Blogging Tips for Gamers #3

blogging tips for gamersTip #3: Choosing a Blogging Platform

You’ve identified the reasons why you want to start a blog, and you’ve chosen a topic.  Now it’s time to get a little technical and start thinking about the right delivery method.  There are many, many choices to choose from.  Most people are familiar with WordPress and Blogger.  There are dozens of other options, but I recommend you stick with one of these two choices.

We use WordPress for our gaming blog. Specifically, we use a self-hosted installation of WordPress on a virtual private server.  If you’re just starting out, that’s a little more info than you need to know.  WordPress can be installed and hosted through your choice of hosts (if you have questions on that feel free to ask) or you can host through and get a blog up and running there for free.   I’ll break down the advantages of all three options then give my recommendations.

The Platforms

This is where you sign up for an account, press a few buttons, and your new blog is ready to go at  It’s free, extremely user friendly, and a great way to start writing and publishing great content in minutes.  You get a lot of built-in tools to track your traffic and publish content quick.  However, there are a few limitations.  You’re limited on the plugins you can use.  Plugins are a way of extending the capabilities of WordPress, and many amazing plugin authors have developed tools that can radically improve the basic functionality of a WordPress installation.  You’re also limited in your choice of themes, or the way your blog looks, and the ability to customize.  You’ll see ads,

You can upgrade your free account with Premium Features.  These cost money, of course, but can let you have a custom domain, more storage space, ‘premiere themes’, remove ads, etc.  In my opinion, most of these are pricey.  But you’re paying for convenience, and you’re paying for a guarantee that something will work.  In the end, you’re paying to have it all handled for you.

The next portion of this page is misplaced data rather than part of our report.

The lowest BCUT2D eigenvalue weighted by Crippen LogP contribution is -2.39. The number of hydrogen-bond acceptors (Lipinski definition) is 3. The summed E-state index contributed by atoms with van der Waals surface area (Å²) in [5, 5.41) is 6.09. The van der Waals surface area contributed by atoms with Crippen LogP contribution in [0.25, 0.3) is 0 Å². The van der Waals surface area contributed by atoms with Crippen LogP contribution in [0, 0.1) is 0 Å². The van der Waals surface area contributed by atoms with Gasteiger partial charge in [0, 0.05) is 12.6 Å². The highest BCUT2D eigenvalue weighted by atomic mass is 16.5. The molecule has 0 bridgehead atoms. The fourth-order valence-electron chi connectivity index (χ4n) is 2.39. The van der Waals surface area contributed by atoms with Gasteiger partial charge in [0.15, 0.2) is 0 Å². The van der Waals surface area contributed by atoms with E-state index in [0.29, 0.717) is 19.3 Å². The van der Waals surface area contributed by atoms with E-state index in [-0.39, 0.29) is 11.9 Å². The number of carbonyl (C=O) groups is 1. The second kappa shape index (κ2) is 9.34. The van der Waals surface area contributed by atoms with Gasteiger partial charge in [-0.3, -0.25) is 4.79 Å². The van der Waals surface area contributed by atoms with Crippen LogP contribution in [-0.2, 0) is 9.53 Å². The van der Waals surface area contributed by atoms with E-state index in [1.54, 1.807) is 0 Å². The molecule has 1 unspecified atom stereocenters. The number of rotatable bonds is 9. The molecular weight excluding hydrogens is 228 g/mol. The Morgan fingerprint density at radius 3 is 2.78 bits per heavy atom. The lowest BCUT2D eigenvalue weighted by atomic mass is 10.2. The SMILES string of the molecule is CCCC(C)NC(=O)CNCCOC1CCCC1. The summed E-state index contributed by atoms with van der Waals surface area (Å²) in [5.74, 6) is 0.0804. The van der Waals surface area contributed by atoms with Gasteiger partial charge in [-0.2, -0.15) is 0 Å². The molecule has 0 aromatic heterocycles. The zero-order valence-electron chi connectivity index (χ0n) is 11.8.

• Free
  • Easy to use
  • Basic features provide decent functionality
  • Premium Features to expand capabilities or Self-hosted WordPress

This option allows you to download the wordpress files and install them on your own server, or a server you have hosted with a provider.  WordPress itself is free, but hosting costs can be as low as ~$5 a month for someone starting off.  You’ll have full control over everything about your blog from the look, to its capabilities, to placing your own ads, to a domain name — it’s all on you.  That’s also the downside.  It’s up to you to make it work, and keep it working.  You have the most power, and the most responsibility.

  • Complete control to customize your installation
  • WordPress is free but hosting and domain are not
  • Requires basic to advanced technical knowledge
  • Freedom to use any plugins you want


Similar to, Blogger is a way for you to press a button and start blogging immediately.  It’s free, over-the-top easy to use, and backed by the almighty Google.  My Mom runs three or four blogs on Blogger; That’s how you know it’s user friendly.  You can upgrade to your own domain name (, but that’s about it.  The biggest benefit of Blogger is its integration with Google and all of their tools.  Google+, Gmail, Adsense, Youtube, etc.  Some of the downfalls are the lack of visual customization, although with a little technical knowledge you can do some neat stuff with html, css, and even javascript.

  • The most user friendly option available